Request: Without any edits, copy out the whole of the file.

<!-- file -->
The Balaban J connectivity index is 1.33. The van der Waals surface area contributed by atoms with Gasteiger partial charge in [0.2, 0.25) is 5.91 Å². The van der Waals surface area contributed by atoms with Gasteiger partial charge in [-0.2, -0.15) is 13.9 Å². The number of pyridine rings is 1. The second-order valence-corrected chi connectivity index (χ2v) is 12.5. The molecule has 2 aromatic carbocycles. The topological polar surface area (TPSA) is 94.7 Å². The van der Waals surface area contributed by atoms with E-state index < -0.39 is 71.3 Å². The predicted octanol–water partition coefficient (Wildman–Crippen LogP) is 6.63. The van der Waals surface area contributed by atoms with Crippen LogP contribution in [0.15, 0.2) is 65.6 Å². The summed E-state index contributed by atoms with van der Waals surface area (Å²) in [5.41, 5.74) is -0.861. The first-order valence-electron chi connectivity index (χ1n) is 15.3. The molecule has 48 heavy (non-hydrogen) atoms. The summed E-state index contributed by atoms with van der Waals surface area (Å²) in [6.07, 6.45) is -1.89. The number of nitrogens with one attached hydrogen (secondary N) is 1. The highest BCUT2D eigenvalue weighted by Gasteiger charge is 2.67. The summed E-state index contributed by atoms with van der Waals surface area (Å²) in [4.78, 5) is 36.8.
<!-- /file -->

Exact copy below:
The Balaban J connectivity index is 1.33. The van der Waals surface area contributed by atoms with Gasteiger partial charge in [0.2, 0.25) is 5.91 Å². The van der Waals surface area contributed by atoms with Gasteiger partial charge in [-0.2, -0.15) is 13.9 Å². The number of pyridine rings is 1. The second-order valence-corrected chi connectivity index (χ2v) is 12.5. The molecule has 2 aromatic carbocycles. The topological polar surface area (TPSA) is 94.7 Å². The van der Waals surface area contributed by atoms with E-state index < -0.39 is 71.3 Å². The predicted octanol–water partition coefficient (Wildman–Crippen LogP) is 6.63. The van der Waals surface area contributed by atoms with Crippen LogP contribution in [0.15, 0.2) is 65.6 Å². The summed E-state index contributed by atoms with van der Waals surface area (Å²) in [5.41, 5.74) is -0.861. The first-order valence-electron chi connectivity index (χ1n) is 15.3. The molecule has 48 heavy (non-hydrogen) atoms. The summed E-state index contributed by atoms with van der Waals surface area (Å²) in [6.07, 6.45) is -1.89. The number of nitrogens with one attached hydrogen (secondary N) is 1. The highest BCUT2D eigenvalue weighted by Gasteiger charge is 2.67. The summed E-state index contributed by atoms with van der Waals surface area (Å²) in [4.78, 5) is 36.8.